Though I owe a debt of gratitude to all of my internal medicine attendings, none of them can claim credit for getting me through the gulag of residency. That distinction, instead, belongs to Zubin Damania, alias ZdoggMD, an internist and purveyor of viral YouTube music videos.
I first became aware of Damania’s videos when a med school friend sent me a link to his online archives, resulting in one of those internet rabbit hole deep dives, when I came across one, “Hard Doc’s Life,” that was particularly resonant with my emotional state at the time.
In “Hard Doc’s Life,” over a simple, jangling beat, Damania raps about his harrowing life as a hospitalist, touching upon the frustrations of medical practice, while also pointing out the idiosyncrasies unique to his specialty. “See 20 patients but get paid squat / the radiologist just bought a yacht!” Damania snarls in front of a photo of a futuristic yacht from the French Riviera.
In another stanza, he snaps, “Too many patients for each of us / try to discharge make ’em pack / overdo it, they bounce back!” This is a sly dig directed at the euphemistically labeled “utilization review managers,” present in many hospitals, whose purpose is to ensure that doctors are being aggressive about sending patients out of the hospital so that new ones — a source of fresh revenue — will have a bed.
And on and refreshingly on, each couplet a glimmering truism that builds upon the previous one, so that the whole song, in its entirety, is three-plus minutes that, with sardonic wit, encapsulates the entirety of my residency experience. Needless to say, I was hooked. In my twenty-minute drive to and from the hospital, and also before I fell asleep in bed, I would play “Hard Doc’s Life” on a perpetual loop with the volume cranked up, a balm to soothe the stress of medical training.
A balding South Asian man of medium height and build, Damania, with his cartoonish facial expressions and herky-jerky movements, exudes frenetic energy. The video of “Hard Doc’s Life” shows Damania, sporting wrap-around shades, bopping in front of a menagerie of images including hospital hallways, EKG strips, and Staph bacteria.
One purpose of Damania’s satire is to entertain people, particularly us, the rising generation of millennial physicians raised on MTV. But he is also brandishing humor as a weapon against the status quo. What he’s saying induces laughter, yes, but the inequities he’s talking about are also disturbing, and even kind of sad. So we’re faced with an ultimatum: Do we continue to accept things as is, or do we change the system from the inside?
Long before ZDoggMD was an influence, I looked to rappers — Tupac, Notorious BIG, and Jay Z — to uncover kernels of life wisdom. I’m not sure if it was my way of rebelling against the tranquility of the suburbs I grew up in as a Chinese American teenager during the 1990s, or if I was simply trying to fit in with my friends, but rap blared over the radio spoke to me in a way no other music did.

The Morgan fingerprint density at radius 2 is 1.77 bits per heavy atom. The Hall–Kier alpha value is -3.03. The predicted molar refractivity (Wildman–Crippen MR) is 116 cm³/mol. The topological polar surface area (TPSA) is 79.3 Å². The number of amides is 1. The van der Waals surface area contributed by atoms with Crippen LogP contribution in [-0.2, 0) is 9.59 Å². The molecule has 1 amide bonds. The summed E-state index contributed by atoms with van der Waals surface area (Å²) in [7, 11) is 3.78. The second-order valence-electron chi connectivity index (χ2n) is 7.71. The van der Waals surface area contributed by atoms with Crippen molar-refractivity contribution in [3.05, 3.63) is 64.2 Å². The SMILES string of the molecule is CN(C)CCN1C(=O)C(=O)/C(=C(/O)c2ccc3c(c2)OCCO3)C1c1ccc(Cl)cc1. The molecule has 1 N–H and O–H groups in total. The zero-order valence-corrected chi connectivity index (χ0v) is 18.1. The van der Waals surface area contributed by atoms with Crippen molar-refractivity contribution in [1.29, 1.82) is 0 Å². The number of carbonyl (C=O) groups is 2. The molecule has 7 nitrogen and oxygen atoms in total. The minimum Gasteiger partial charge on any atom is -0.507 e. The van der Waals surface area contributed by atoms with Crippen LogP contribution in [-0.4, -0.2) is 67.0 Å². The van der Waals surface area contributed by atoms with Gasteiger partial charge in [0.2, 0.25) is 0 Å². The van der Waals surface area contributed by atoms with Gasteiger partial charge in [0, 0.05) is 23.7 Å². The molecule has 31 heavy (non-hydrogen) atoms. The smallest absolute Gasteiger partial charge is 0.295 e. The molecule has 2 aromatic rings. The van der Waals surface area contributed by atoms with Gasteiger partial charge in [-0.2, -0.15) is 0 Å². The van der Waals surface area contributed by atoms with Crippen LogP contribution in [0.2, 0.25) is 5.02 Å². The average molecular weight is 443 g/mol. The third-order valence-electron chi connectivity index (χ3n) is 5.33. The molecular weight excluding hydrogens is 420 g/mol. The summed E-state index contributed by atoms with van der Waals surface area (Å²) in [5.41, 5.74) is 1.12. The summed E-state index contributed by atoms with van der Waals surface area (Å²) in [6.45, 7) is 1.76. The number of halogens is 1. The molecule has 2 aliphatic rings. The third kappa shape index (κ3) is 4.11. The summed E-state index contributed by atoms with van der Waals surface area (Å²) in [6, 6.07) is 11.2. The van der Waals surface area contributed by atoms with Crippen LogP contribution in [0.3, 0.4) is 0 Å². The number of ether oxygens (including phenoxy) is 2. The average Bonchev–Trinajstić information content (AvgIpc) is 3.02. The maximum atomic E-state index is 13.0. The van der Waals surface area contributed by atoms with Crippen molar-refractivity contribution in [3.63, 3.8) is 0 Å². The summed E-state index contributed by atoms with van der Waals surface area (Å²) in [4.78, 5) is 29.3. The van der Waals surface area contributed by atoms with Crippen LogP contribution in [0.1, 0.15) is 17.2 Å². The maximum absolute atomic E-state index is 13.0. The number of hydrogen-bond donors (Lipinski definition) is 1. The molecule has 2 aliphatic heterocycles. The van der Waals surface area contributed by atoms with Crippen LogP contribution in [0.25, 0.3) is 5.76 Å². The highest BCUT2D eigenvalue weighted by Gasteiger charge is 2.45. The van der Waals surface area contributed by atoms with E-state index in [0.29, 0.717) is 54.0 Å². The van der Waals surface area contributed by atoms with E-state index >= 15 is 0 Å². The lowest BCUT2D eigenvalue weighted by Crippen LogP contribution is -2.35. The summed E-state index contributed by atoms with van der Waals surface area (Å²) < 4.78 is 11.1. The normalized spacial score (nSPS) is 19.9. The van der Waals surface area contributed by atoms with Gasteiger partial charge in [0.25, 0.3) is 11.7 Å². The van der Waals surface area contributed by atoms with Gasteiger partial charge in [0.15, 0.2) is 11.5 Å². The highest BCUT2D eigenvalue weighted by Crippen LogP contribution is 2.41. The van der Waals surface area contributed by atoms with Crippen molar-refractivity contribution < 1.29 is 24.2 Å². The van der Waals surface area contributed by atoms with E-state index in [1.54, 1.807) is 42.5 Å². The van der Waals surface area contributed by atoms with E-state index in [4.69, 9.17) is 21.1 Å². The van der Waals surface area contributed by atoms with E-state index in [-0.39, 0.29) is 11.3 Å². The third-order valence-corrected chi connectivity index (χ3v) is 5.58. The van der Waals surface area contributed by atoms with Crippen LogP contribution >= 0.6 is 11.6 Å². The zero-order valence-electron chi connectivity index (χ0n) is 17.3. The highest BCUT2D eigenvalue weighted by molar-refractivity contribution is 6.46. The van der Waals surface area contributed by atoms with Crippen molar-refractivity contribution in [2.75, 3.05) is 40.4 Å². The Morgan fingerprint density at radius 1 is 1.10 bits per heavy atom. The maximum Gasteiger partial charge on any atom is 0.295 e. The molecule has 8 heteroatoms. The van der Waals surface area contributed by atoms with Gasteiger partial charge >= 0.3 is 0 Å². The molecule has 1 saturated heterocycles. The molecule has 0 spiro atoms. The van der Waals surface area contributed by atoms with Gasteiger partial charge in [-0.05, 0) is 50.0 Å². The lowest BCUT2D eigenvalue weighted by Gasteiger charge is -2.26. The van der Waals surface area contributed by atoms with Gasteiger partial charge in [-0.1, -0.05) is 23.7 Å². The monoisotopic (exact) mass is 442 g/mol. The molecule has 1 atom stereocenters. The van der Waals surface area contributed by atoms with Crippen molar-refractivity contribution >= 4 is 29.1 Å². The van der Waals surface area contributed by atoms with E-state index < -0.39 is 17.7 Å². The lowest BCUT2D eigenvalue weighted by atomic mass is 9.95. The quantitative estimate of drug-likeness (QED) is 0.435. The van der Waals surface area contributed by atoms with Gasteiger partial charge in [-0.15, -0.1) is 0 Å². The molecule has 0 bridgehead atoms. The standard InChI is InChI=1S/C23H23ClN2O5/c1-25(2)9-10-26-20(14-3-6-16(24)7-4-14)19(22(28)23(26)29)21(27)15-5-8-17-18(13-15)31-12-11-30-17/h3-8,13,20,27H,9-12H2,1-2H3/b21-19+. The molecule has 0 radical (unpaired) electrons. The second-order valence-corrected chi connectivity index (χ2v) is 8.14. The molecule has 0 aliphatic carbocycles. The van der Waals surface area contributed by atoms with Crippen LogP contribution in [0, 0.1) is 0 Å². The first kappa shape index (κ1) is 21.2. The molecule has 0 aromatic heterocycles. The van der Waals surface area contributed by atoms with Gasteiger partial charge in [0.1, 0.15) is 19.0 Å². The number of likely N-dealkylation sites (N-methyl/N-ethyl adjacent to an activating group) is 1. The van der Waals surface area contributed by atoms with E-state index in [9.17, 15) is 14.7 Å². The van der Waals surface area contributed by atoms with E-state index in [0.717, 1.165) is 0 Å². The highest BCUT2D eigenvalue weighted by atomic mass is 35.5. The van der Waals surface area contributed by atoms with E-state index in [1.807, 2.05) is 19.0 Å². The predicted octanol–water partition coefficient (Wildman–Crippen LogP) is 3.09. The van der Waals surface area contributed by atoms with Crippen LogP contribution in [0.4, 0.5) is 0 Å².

A notable song of that era was “Hard Knock Life,” Jay Z’s take on a song that originated from the Broadway musical Annie. Indeed, “Hard Knock Life” is also the inspiration for Damania’s “Hard Doc’s Life.” Jay Z, arguably the most revered rapper of his generation, had humble beginnings as a drug dealer from the Bedford-Stuyvesant neighborhood of Brooklyn. When not selling dope on street corners, Jay Z would compose lyrics in his head, verses that described the harsh realities of growing up poor and fatherless. In “Hard Knock Life,” Jay Z boasts, with his trademark staccato flow: “I went from lukewarm to hot; sleepin’ on futons and cots / to king size, dream machines, the green fives.” Jay Z is bombastic, yes, but he is also positioning himself as a role model, as living proof of someone who, despite the odds, can rise to become a smashing success.
In their songs, Jay Z and Damania both seek to transcend their surroundings. Jay Z wants the world to know that he’s proud of where he’s from — an underprivileged area, perhaps, but also the place that’s molded him into the man that he is today. Damania, on the other hand, though part of the medical system, positions himself as an outsider, a court jester with an eye for finding hilarity in an otherwise aggravating situation. Importantly, while Damania is borrowing Jay Z’s beats and hooks, he is not satirizing Jay Z himself or his upbringing. Instead, Damania is using Jay Z’s ingenuity as a conduit for poking fun at the medical establishment.
Damania’s personal story sheds light on why music videos are, for him, a form of catharsis. According to his TED talk, after almost a decade as a hospitalist, Damania felt powerless within the medical system, so he started making music videos as a way to cope with his exasperation. Though they were posted on the internet for everyone to see, Damania was hoping that his professional colleagues wouldn’t come across them.
Yet in a twist of fate, the next phase of Damania’s career directly resulted from his side gig. Tony Hsieh, the multimillionaire founder of Zappos, the online shoe store, saw Damania’s videos and recruited him to establish a new health clinic in Las Vegas. In a sense, Damania’s career arc is a sign of the times. Rather than air grievances through traditional print media, he takes to the internet to reach millions of people. And rather than languishing at a job only to pay the bills, Damania packs up his bags to start afresh on a path that offers the opportunity for fulfillment.
So thanks, Jay Z, for being an inspiration for me, ZDoggMD, and countless others. And thanks, ZDoggMD, for your satirical videos. Even though I’m no longer a resident, they continue be a source of encouragement for me as an attending.
Charles Feng is an allergy and immunology physician.
Image credit: ZDoggMD on YouTube